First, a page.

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Economic Growth Nears Historical Average

The latest Chicago Fed National Activity Index [1] (CFNAI) is pointing toward economic growth near historical trend, or average. The index ticked up to  –0.02 in June from –0.03 in May, and one of the four broad categories of indicators that make up the index increased month over month as well. Additionally two of the four categories made negative contributions to the index in June. The index’s three-month moving average, CFNAI-MA3, ticked below trend, up to –0.26 in June from –0.27 in May. 

The Chicago Fed notes that employment-related factors partially drove the increase in the index. Employment-related indicators contributed +0.06 to the CFNAI in June, up from –0.08 in May. Total nonfarm payrolls rose by 224,000 in June after increasing by 72,000 in the previous month. Meanwhile, the contribution of the personal consumption and housing category to the CFNAI was unchanged at –0.05 in June.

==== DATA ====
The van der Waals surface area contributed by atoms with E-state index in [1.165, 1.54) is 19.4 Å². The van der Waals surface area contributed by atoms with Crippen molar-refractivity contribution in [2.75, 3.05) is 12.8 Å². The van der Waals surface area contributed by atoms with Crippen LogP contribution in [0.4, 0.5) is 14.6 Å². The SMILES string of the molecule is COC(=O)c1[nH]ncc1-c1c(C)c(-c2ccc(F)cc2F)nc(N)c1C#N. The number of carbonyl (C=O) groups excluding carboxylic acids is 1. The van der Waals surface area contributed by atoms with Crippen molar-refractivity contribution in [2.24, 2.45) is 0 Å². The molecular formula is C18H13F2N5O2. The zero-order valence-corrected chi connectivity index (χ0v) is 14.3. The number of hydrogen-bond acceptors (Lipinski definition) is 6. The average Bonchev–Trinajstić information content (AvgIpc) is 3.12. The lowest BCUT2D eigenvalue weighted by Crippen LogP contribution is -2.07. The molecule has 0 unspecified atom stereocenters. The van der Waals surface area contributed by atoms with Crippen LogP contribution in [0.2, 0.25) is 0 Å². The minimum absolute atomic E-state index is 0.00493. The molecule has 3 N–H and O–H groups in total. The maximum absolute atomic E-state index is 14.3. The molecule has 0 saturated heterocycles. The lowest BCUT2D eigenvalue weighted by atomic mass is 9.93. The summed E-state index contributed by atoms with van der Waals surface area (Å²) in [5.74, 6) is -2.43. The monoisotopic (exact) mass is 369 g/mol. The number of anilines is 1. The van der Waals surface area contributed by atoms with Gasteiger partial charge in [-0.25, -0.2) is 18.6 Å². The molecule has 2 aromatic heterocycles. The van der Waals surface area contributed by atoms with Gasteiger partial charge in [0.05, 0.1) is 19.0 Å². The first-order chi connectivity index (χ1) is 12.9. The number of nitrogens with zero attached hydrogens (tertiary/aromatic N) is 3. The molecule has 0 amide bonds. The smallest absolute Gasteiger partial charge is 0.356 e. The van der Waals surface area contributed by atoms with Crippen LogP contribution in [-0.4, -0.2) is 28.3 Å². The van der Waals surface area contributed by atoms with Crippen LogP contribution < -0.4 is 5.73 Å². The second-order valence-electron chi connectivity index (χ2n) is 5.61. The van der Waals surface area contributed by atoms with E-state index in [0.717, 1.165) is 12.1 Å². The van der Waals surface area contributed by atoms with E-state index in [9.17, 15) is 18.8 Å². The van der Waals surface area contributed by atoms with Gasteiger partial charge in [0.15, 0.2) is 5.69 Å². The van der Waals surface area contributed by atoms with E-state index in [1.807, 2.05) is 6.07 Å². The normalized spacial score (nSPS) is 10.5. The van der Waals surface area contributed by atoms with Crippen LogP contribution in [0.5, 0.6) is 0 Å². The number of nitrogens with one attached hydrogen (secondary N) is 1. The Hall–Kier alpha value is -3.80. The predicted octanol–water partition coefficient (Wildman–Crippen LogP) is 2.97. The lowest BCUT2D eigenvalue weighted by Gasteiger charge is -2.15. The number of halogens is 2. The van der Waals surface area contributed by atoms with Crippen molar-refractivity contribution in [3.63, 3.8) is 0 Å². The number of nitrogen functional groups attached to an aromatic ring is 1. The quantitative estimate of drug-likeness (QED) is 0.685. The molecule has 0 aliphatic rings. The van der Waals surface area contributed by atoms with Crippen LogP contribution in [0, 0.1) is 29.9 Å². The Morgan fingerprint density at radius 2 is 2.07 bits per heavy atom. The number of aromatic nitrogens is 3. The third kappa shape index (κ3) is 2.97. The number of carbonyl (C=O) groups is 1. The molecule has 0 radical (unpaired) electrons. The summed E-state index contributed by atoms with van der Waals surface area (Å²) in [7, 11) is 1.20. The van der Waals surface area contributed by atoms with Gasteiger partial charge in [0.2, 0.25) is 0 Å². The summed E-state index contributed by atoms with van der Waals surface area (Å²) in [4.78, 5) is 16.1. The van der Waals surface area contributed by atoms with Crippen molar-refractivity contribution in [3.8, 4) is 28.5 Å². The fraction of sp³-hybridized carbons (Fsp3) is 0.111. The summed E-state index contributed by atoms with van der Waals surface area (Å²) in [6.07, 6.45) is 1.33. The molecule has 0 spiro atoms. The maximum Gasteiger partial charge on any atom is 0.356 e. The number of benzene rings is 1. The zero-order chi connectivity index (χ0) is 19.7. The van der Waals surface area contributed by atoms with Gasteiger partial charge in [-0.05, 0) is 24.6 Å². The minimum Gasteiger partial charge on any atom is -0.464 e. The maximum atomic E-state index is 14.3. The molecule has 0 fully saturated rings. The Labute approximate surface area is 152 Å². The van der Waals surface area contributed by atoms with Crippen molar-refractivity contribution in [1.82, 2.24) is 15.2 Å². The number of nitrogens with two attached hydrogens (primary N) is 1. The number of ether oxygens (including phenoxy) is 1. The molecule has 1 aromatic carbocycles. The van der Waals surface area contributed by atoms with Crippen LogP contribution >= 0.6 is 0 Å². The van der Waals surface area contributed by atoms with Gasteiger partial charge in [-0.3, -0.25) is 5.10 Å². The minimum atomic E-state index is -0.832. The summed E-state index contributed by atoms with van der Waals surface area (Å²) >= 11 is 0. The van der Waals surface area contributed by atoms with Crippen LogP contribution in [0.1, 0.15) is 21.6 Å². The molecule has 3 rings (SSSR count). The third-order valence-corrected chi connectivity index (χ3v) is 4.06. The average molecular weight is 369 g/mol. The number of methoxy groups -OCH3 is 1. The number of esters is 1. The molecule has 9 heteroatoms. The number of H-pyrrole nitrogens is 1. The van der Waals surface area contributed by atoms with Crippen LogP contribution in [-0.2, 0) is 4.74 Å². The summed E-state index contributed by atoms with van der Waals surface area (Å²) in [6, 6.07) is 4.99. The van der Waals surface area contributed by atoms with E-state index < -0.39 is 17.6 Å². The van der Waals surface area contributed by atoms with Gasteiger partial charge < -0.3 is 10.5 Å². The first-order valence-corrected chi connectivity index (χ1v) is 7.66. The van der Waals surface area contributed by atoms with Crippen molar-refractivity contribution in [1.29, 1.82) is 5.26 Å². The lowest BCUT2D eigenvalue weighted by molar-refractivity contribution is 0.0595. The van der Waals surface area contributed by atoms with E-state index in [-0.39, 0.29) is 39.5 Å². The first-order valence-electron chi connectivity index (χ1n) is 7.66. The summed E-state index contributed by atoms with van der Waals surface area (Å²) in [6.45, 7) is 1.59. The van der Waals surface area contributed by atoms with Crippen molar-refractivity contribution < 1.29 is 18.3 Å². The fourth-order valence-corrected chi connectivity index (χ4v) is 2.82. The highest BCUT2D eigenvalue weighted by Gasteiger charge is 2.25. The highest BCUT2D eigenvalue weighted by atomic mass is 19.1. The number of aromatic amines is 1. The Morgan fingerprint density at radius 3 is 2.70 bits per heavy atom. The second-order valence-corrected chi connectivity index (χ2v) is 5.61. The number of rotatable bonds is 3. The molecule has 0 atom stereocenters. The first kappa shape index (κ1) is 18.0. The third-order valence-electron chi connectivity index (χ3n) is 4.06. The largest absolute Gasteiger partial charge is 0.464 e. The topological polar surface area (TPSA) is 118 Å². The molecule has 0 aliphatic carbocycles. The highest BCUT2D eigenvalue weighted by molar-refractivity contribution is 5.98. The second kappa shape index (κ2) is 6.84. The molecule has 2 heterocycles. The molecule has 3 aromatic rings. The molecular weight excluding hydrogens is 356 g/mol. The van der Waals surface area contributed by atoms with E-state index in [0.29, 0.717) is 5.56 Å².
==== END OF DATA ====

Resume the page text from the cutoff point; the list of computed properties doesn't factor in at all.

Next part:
According to the Fannie Mae Economic and Strategic Research (ESR) Group, economic growth is expected to slow. [2] The 2019 and 2020 real GDP growth is predicted to slow to 2.1% and 1.6%, respectively. This prediction has been driven by an inverted yield curve, weak business investment, waning consumer and business sentiment, and ongoing trade and global growth concerns. The ESR Group also predicted that the Fed will cut interest rates by 25 basis points in July, followed by another 25 basis points in December. 

“As the current U.S. expansion celebrates its tenth anniversary, it does so under an economic backdrop of growing domestic and global uncertainty – and slowing growth,” said Fannie Mae SVP and Chief Economist Doug Duncan. “The heightened uncertainty, stemming in part from the seemingly intractable trade dispute between the U.S. and China, appears to have reduced business’ investment incentive, which is now poised to be a material drag on growth over the forecast period. With consumer spending the principal remaining GDP growth driver, in addition to the recent re-inversion of the yield curve suggesting that market participants expect economic activity to slow further, we believe that the Fed will take a more accommodative posture beginning with a rate cut at the July meeting of the FOMC.”